Second Change has been so wonderful to me - they gladly accepted the two injured birds that I found - even though I know that resources are tight. They are a great organization serving a big need in Colorado. I honestly don't know where else in the state I would take injured wildlife.
I can't speak highly enough of this organization. Sometimes human activities unintentionally harm wildlife. This charity, consisting of a small group of dedicated volunteers, tries to make it right by doing all they can to rehabilitate and re-release injured and orphaned animals. Our story began on a cold winter day with a walk around a pond in a small park in our neighborhood. We found a small black duck that had swallowed fishing line and had it wrapped around its back and around its leg several times. It could barely stand and couldn't walk. We picked it up and freed its leg of the fishing line, but when we came to the realization that the line was stuck down its throat and its leg injured, we knew who to contact. Second Chance Wildlife came to the rescue for this poor creature we later learned was an American Coot. We were so thankful to have a such a caring organization to take in the injured coot and provide it with the best chance for recovery. Its so sad to witness an injured animal suffering from something as simple as a careless scrap of fishing line, and doomed to die without intervention. This orgainization gives them a second chance at recovery and life back in the wild. I'm proud to support this charity with my donations and hope others will too so they can continue their good work.
We witnessed a snapping turtle attack a Pekin duck at a pond in a local park we frequently visit. Her webbed foot was torn up and bleeding badly by the time she had reached us on the shore while still trying to shake off her attacker. Not knowing what to do, we called Second Chance Wildlife and were told to bring the duck over right away. Poor Ms Duck rode peacefully in my lap wrapped in a towel on the car ride over. While she might have been simply in shock, I prefer to believe that she knew we were trying to help her. Nancy at Second Chance Wildlife was so kind and knowledgeable. We were confident that we left Ms Duck in the most capable hands with the best possible chance for recovery. The pond where we walk is not as animated without Ms. Duck's boisterous personality, and we miss her. But we happily learned later that her foot healed better than expected and she has gone to a new safer home for domestic ducks where she will be cared for properly instead of left to fend for herself in a public park. We couldn't have hoped for a better outcome! We realize that not every injured animal story will have a happy ending as ours did, but without the dedication and noble work this charity does, there would certainly be far more sad outcomes. We were humbled to witness the selfless and compassionate work this charity does, and at the same time anguished to know that funding for this charity is running short in this poor economy. For the animals that come into their care, they make a life changing impact! Please help bring attention to the important work this charity does with your endorsement.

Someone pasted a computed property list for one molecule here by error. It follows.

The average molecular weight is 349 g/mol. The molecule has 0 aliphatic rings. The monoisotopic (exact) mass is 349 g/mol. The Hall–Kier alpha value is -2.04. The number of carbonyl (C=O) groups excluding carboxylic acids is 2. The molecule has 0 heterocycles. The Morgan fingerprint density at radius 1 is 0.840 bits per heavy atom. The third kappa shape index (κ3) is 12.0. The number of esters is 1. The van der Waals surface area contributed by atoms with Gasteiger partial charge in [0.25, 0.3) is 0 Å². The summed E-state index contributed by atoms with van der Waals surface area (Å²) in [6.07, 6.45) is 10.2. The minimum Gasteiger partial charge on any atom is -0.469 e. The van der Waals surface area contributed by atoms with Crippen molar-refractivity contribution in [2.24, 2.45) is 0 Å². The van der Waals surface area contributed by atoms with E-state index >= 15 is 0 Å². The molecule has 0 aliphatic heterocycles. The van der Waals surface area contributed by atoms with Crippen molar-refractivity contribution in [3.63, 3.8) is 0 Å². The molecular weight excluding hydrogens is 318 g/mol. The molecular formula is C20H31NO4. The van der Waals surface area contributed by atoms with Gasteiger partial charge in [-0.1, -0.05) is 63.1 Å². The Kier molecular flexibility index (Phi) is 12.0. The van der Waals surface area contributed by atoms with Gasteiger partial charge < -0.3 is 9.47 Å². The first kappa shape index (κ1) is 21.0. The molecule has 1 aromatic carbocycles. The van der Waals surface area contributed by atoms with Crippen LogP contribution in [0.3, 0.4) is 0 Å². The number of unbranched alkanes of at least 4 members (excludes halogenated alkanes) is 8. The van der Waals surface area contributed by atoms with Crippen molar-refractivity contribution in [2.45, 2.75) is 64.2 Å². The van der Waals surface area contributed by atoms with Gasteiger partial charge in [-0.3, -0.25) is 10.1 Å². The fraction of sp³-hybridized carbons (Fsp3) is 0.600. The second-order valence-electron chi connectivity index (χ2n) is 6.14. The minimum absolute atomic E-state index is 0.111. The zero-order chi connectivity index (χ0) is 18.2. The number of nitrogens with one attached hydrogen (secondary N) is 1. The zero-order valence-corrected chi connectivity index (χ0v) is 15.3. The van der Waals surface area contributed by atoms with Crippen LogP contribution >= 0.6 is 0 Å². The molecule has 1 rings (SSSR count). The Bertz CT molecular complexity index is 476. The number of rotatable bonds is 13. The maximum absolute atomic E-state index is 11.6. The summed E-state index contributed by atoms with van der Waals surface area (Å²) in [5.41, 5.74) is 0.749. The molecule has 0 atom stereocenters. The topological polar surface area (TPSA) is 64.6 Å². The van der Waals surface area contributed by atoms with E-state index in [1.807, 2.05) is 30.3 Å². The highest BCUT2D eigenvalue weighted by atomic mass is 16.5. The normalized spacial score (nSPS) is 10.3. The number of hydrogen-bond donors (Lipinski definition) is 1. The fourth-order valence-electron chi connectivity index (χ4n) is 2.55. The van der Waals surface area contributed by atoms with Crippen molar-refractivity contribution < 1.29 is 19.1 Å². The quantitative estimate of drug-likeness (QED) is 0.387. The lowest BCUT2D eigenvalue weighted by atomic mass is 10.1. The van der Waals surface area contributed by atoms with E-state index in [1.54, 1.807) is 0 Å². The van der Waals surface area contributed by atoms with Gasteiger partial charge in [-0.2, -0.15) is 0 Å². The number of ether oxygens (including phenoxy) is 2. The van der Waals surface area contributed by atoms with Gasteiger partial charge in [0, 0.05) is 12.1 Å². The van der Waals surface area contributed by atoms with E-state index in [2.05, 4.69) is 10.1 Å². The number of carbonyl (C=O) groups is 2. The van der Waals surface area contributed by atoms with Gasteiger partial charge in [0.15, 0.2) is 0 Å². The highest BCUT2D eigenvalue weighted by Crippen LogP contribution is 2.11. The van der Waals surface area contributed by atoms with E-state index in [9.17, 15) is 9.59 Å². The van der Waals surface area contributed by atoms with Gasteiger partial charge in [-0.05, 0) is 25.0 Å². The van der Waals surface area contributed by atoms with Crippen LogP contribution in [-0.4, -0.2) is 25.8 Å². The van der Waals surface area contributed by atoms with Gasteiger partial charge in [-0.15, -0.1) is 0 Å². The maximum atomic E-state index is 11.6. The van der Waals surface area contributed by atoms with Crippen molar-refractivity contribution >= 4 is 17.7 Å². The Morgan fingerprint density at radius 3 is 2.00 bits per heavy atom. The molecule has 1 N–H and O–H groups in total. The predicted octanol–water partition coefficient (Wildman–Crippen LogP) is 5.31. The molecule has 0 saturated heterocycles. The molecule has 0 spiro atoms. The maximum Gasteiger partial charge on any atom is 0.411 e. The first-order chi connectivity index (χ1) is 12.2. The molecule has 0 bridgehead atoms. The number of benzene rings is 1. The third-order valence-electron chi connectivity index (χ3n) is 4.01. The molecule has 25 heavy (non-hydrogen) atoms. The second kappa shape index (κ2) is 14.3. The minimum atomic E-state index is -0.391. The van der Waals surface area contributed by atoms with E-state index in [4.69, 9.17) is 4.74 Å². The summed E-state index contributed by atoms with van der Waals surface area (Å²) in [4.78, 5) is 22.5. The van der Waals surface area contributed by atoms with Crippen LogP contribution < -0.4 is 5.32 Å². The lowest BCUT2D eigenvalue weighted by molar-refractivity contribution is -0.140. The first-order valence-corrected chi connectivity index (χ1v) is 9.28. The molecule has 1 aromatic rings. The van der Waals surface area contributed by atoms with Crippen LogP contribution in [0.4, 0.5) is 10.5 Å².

Being a volunteer of Second Chance Wildlife Rehab Center is truly a gift. They have so much compassion for each animal that comes through their doors. Every year we volunteers are reminded of how important our responsibilities are to the facility, to our community, and to each individual animal. We have been taught--and continue to teach others--to respect wildlife both those in nature and those receiving care at Second Chance.
Volunteering is about making a difference. As a volunteer at Second Chance Wildlife Rehab Center, I help make a difference in the lives of our local wildlife. Even though many of my weekly responsibilities circle around cleaning responsibilities, I know that my small part plays a big role in ensuring the good health and release of each little bird that comes through those doors.
I have been working with Second Chance Wildlife Rehabilitation for many years as a veterinarian, and recently helped in their fundraising efforts. The director and volunteers who rehabilitate injured wildlife in Pueblo, Colorado are very dedicated, spending countless hours and contributing their own funds and resources to this cause. The director has worked out of her home doing medical transcription to help with this funding, and with medical records becoming computerized, will likely lose this source of income. This group is continually working to raise funds in other ways, but any awards that can help are much deserved, in my opinion. We always refer clients to this organization when they have found an injured wild animal, and it would be a great loss to the community if they could no longer provide this service.